Tuesday, 31 July 2012

Slow cooked broad beans فول مدمس Ful Medames

Slow cooked broad beans  فول مدمس Ful Medames

I caught up with some friends yesterday morning, one of whom is pregnant.  I love to find out how other people experience their pregnancies and births partly because there is so much that differs between women and even with the one woman’s experiences with multiple pregnancies.  The other part is because human development (and with all animals) is an incredibly amazing process that I can’t help but be enthralled by it.  Anyway back to my pregnant friend.  We were talking about what if any cravings she is having and I was shocked when she said that actually she wanted to know how to make Ful.  She is not Egyptian but has been to Egypt and loved it there so that explains her exposure to this dish.  I thought it was wonderful she has been craving this dish as it is not one that I would have thought of to post.  I did however promise that this would be my next blog.
So, about Ful Medames, Slow cooked broad beans,  فول مدمس 

This is THE national dish in Egypt.  A delightfully tasty dish that is suitable for vegetarians and vegans.  Ful is the Egyptian word for Broad beans (also known as Fava beans), and medames is a word meaning "buried." It refers to the original cooking method, which involved burying a sealed pot of water and beans under hot coals. 

Broad beans, Fava beans, Faba beans

My parents use a special metal pot specifically for cooking Ful ,  (pictured below) and it was filled with the pre -soaked dried beans, covered with water and left to cook over the lowest heat for 6 or 7 hours.  However you could use a normal pot or simply buy canned Broad beans.

Pot for making slow cooked broad beans , فول مدمس , Ful Medames

Ful can be made in advance and can be cooked, cooled then refrigerated for several days or frozen for several months.  Thaw out in the fridge overnight.  Then heat and add the remaining ingredients.

Slow cooked broad beans  فول مدمس Ful Medames

This dish takes me back to Saturday morning breakfasts when my dad would get up early and get fresh bread then make a huge spread of Ful medames, Tameya (falafel), boiled eggs, with feta, pickles, olives, chopped tomatoes and other salad items at the table.  I think about this now and how difficult it is to get up and arrange such a hearty breakfast for my own family (although we have been known to have it for dinner).  

Dried fava or broad beans are typically used.  Leave the beans covered in water to soak overnight. Then drain, add fresh water and boil in a saucepan until lovely and tender which may take several hours.  On the other hand the beans could be boiled in a pressure cooker to reduce the cooking time to 30 or 45minutes although be aware that the beans may break down using this method so it is not ideal.  When cooked drain and remove the flesh from the skin. Alternatively, the skins can be left on and mashed with a fork or as I prefer to do simply blend it all together with a stick blender and then add the remaining ingredients.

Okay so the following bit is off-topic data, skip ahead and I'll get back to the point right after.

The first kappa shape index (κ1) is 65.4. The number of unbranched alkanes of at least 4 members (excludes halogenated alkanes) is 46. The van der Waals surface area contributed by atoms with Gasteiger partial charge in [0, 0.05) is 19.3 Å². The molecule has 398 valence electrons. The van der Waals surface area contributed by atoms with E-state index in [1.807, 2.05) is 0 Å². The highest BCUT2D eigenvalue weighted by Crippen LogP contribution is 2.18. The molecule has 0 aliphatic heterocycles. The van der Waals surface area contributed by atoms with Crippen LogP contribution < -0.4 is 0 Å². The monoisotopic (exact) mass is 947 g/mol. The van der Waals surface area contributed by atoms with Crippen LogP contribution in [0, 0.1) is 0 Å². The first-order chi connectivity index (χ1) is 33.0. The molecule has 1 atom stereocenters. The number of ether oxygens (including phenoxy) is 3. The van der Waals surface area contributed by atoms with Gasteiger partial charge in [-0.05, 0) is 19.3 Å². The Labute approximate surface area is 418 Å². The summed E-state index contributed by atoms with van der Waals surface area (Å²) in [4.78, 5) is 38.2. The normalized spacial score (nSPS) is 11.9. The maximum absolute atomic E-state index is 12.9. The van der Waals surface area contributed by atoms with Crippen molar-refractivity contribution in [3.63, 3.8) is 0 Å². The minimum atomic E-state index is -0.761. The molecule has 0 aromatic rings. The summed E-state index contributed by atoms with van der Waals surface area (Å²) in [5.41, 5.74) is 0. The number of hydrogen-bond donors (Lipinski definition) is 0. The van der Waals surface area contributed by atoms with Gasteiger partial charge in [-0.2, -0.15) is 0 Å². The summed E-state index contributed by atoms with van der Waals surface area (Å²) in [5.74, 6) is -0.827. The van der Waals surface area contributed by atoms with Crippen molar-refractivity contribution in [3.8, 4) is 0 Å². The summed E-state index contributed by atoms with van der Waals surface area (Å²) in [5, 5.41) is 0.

Serves 2

¾ can/ 325g or 1 cup cooked broad beans
1 clove garlic, crushed
2 tablespoons extra virgin olive oil
½ - 1 lemon, juiced
1 teaspoon salt
Pinch pepper
1 teaspoon cumin, or to taste

Remove the broad bean flesh from the skins and mash or puree the flesh with a fork.  Alternatively puree the beans and skins together for a smooth consistency.  And add the oil, garlic, cumin and lemon juice.  Season with salt and pepper and taste to check that for the balance of flavours, adjusting if necessary.

Slow cooked broad beans  فول مدمس Ful Medames

For a heartier Ful medames you can add ½ a tomato, ½ small onion and ½ small Lebanese cucumber which are all very finely diced.  A boiled egg can also be added and mashed into the beans along with some feta cheese.  If adding these, check the flavour and add more garlic, oil, lemon juice, cumin or salt as required.  Serve with fresh Lebanese bread (By hand, break off some bread and form a scoop by pinching in two edges.  Then use it as a spoon to scoop up the cooked broad beans  فول مدمس Ful Medames!

Tuesday, 24 July 2012

Mesa-aha, مسقعة, Moussaka, Eggplant Ovenbake

Mesa-aha,  مسقعة, Moussaka, Eggplant Ovenbake